Chelsea's Premier League goalkeepers since 2000 ranked, featuring Cech, Kepa and Courtois

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Chelsea seem to have initiated a changing of the guard in their goalkeeping department this week.

World-record signing Kepa Arrizabalaga enjoyed a solid first season as Chelsea's number one shot-stopper, but everything seemed to fall apart during a woeful 2019/20 campaign.

Rumours that Frank Lampard was looking for a replacement emerged near the start of the summer when the Spaniard started conceding left, right and centre in the Premier League.

Arrizabalaga replaced by Mendy

Nevertheless, Arrizabalaga started the first two league games of this season as Chelsea failed to secure a deal, but it was more of the same with errors against Brighton and Liverpool.

Thankfully for Chelsea fans, though, they have finally secured a deal for Edouard Mendy who, on the recommendation of Petr Cech, could become the Blues' go-to man between the sticks.

And even if things don't work out for Mendy in the Premier League, it could be the shock to the system that Arrizabalaga needs to start showing his Athletic Bilbao form once again.

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Chelsea's Premier League stoppers

It's certainly an interesting scenario and one that encouraged us to look back on Chelsea's history with goalkeepers over the last 20 years.

We all know that the likes of Cech and Carlo Cudicini did fantastic jobs as Chelsea's number one, but the current Arrizabalaga situation isn't the first time the west Londoners have run into trouble.

So, here at GIVEMESPORT, we decided to look at the good, the bad and the ugly of Chelsea's goalkeepers since 2000 who have played at least one game for them in the Premier League.

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Ranking Chelsea goalkeepers

If nothing else, it should help to put Arrizabalaga's current predicament into context and make us wonder where Mendy could fit into things, so check out our rankings of the 14 players below:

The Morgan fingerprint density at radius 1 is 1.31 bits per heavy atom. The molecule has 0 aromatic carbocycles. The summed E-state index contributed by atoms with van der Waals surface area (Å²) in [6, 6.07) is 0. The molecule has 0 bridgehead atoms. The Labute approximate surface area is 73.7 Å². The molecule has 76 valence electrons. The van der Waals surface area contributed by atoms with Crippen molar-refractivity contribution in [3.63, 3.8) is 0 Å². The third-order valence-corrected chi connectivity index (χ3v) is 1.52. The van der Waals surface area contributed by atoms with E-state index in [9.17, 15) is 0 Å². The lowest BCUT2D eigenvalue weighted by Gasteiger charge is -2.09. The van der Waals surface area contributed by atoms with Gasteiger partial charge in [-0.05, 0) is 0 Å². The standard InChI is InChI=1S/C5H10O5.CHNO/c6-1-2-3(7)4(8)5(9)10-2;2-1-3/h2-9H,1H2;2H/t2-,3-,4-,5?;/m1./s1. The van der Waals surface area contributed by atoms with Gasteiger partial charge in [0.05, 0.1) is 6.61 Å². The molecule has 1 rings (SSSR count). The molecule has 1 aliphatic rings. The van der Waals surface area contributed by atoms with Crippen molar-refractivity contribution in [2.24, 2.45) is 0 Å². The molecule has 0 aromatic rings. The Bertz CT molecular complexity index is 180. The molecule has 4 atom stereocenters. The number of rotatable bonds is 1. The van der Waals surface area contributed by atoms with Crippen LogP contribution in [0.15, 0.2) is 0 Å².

14. Mark Bosnich

Bosnich might have ticked over nicely at Aston Villa and Manchester United, but he was miles past his best by the time he turned out seven times for Chelsea.

As for why Bosnich finds himself in last, well, that has something to do with the fact Chelsea sacked him for a positive test of cocaine that led to a nine-month ban from the FA.

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13. Lenny Pidgeley

The Chelsea academy graduate never really had a clear route into the first-team behind Cudicini and Cech, making just two Premier League outings on the final days of the 2004/05 and 2005/06 title-winning seasons.

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12. Marco Ambrosio

Something of a journeyman, Ambrosio's cameo at Stamford Bridge was a mixed bag with an impressive display in the Champions League win over Arsenal, but also clangers galore on his debut against Notts County.

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11. Ross Turnbull

Ah yes, the Champions League winner himself. Turnbull was always a decent enough option for Chelsea, although he was never too far away from the sort of errors that marred his terrible debut against Aston Villa.

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10. Neil Sullivan

We're getting into shrug-your-shoulders territory here because Sullivan never really put a foot wrong during his four league outings for the Blues and could have been a solid back-up option if it wasn't for Cech's arrival.

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9. Kepa Arrizabalaga

Ah... the man himself. Look, maybe we've been generous to Arrizabalaga here because his save percentage of 54.5% last season was one of the worst in Premier League history.